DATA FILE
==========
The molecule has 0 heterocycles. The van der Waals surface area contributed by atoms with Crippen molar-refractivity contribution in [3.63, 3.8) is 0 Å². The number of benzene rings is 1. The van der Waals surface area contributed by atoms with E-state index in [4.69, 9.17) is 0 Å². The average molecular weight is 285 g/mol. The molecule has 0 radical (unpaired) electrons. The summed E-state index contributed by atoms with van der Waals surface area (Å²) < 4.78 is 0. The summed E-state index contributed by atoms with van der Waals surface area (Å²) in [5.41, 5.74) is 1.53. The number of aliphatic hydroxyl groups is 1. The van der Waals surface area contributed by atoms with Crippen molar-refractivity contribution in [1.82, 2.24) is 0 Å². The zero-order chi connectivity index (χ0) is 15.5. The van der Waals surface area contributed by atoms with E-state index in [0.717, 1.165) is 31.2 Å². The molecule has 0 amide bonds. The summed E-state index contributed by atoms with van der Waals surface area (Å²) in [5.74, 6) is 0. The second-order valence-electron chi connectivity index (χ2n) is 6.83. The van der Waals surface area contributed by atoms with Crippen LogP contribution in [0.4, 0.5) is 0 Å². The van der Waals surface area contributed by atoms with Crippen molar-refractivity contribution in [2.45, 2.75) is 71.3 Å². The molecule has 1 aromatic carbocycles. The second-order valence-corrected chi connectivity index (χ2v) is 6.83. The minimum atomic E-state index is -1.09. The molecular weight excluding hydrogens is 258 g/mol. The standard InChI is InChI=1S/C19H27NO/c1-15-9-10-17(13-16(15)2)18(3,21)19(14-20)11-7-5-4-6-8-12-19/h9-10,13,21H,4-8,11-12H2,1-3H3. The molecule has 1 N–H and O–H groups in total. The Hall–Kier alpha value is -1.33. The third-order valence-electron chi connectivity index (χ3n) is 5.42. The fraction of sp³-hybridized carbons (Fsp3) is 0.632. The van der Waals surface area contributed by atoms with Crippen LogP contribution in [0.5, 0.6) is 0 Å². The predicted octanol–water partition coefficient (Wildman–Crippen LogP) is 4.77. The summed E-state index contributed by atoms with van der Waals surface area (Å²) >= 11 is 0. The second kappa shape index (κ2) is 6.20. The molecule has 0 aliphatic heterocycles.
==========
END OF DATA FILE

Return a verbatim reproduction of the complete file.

The molecule has 0 heterocycles. The van der Waals surface area contributed by atoms with Crippen molar-refractivity contribution in [3.63, 3.8) is 0 Å². The number of benzene rings is 1. The van der Waals surface area contributed by atoms with E-state index in [4.69, 9.17) is 0 Å². The average molecular weight is 285 g/mol. The molecule has 0 radical (unpaired) electrons. The summed E-state index contributed by atoms with van der Waals surface area (Å²) < 4.78 is 0. The summed E-state index contributed by atoms with van der Waals surface area (Å²) in [5.41, 5.74) is 1.53. The number of aliphatic hydroxyl groups is 1. The van der Waals surface area contributed by atoms with Crippen molar-refractivity contribution in [1.82, 2.24) is 0 Å². The zero-order chi connectivity index (χ0) is 15.5. The van der Waals surface area contributed by atoms with E-state index in [0.717, 1.165) is 31.2 Å². The molecule has 0 amide bonds. The summed E-state index contributed by atoms with van der Waals surface area (Å²) in [5.74, 6) is 0. The second-order valence-electron chi connectivity index (χ2n) is 6.83. The van der Waals surface area contributed by atoms with Crippen LogP contribution in [0.4, 0.5) is 0 Å². The van der Waals surface area contributed by atoms with Crippen molar-refractivity contribution in [2.45, 2.75) is 71.3 Å². The molecule has 1 aromatic carbocycles. The second-order valence-corrected chi connectivity index (χ2v) is 6.83. The minimum atomic E-state index is -1.09. The molecular weight excluding hydrogens is 258 g/mol. The standard InChI is InChI=1S/C19H27NO/c1-15-9-10-17(13-16(15)2)18(3,21)19(14-20)11-7-5-4-6-8-12-19/h9-10,13,21H,4-8,11-12H2,1-3H3. The molecule has 1 N–H and O–H groups in total. The Hall–Kier alpha value is -1.33. The third-order valence-electron chi connectivity index (χ3n) is 5.42. The fraction of sp³-hybridized carbons (Fsp3) is 0.632. The van der Waals surface area contributed by atoms with Crippen LogP contribution in [0.5, 0.6) is 0 Å². The predicted octanol–water partition coefficient (Wildman–Crippen LogP) is 4.77. The summed E-state index contributed by atoms with van der Waals surface area (Å²) >= 11 is 0. The second kappa shape index (κ2) is 6.20. The molecule has 0 aliphatic heterocycles.